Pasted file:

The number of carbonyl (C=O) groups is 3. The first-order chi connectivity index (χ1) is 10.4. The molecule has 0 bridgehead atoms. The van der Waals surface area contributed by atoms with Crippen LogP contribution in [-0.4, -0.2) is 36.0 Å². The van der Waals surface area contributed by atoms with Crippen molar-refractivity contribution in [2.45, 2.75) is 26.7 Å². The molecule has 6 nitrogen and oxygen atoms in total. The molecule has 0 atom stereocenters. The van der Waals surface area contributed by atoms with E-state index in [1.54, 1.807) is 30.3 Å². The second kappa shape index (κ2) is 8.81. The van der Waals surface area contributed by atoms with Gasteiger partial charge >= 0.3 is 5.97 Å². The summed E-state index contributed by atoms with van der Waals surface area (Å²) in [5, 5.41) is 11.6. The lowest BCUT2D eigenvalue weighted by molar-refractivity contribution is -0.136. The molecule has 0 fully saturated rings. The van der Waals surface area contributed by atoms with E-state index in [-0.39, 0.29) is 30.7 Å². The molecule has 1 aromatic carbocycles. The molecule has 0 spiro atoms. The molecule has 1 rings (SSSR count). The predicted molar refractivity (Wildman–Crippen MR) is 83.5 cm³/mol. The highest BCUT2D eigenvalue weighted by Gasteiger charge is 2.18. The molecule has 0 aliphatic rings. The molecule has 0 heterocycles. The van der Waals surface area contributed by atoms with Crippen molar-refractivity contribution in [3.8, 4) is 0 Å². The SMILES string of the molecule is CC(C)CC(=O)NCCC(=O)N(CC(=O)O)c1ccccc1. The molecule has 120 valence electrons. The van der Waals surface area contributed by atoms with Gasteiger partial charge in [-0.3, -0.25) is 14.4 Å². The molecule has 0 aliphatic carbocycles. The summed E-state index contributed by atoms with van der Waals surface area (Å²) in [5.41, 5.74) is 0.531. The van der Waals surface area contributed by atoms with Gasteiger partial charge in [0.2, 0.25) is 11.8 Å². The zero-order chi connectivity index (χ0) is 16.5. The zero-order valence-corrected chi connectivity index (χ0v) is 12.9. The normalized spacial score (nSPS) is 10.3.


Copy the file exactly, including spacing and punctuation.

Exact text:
The number of carbonyl (C=O) groups is 3. The first-order chi connectivity index (χ1) is 10.4. The molecule has 0 bridgehead atoms. The van der Waals surface area contributed by atoms with Crippen LogP contribution in [-0.4, -0.2) is 36.0 Å². The van der Waals surface area contributed by atoms with Crippen molar-refractivity contribution in [2.45, 2.75) is 26.7 Å². The molecule has 6 nitrogen and oxygen atoms in total. The molecule has 0 atom stereocenters. The van der Waals surface area contributed by atoms with E-state index in [1.54, 1.807) is 30.3 Å². The second kappa shape index (κ2) is 8.81. The van der Waals surface area contributed by atoms with Gasteiger partial charge >= 0.3 is 5.97 Å². The summed E-state index contributed by atoms with van der Waals surface area (Å²) in [5, 5.41) is 11.6. The lowest BCUT2D eigenvalue weighted by molar-refractivity contribution is -0.136. The molecule has 0 fully saturated rings. The van der Waals surface area contributed by atoms with E-state index in [-0.39, 0.29) is 30.7 Å². The molecule has 1 aromatic carbocycles. The molecule has 0 spiro atoms. The molecule has 1 rings (SSSR count). The predicted molar refractivity (Wildman–Crippen MR) is 83.5 cm³/mol. The highest BCUT2D eigenvalue weighted by Gasteiger charge is 2.18. The molecule has 0 aliphatic rings. The molecule has 0 heterocycles. The van der Waals surface area contributed by atoms with Crippen molar-refractivity contribution in [3.8, 4) is 0 Å². The SMILES string of the molecule is CC(C)CC(=O)NCCC(=O)N(CC(=O)O)c1ccccc1. The molecule has 120 valence electrons. The van der Waals surface area contributed by atoms with Gasteiger partial charge in [-0.3, -0.25) is 14.4 Å². The molecule has 0 aliphatic carbocycles. The summed E-state index contributed by atoms with van der Waals surface area (Å²) in [5.41, 5.74) is 0.531. The van der Waals surface area contributed by atoms with Gasteiger partial charge in [0.2, 0.25) is 11.8 Å². The zero-order chi connectivity index (χ0) is 16.5. The zero-order valence-corrected chi connectivity index (χ0v) is 12.9. The normalized spacial score (nSPS) is 10.3.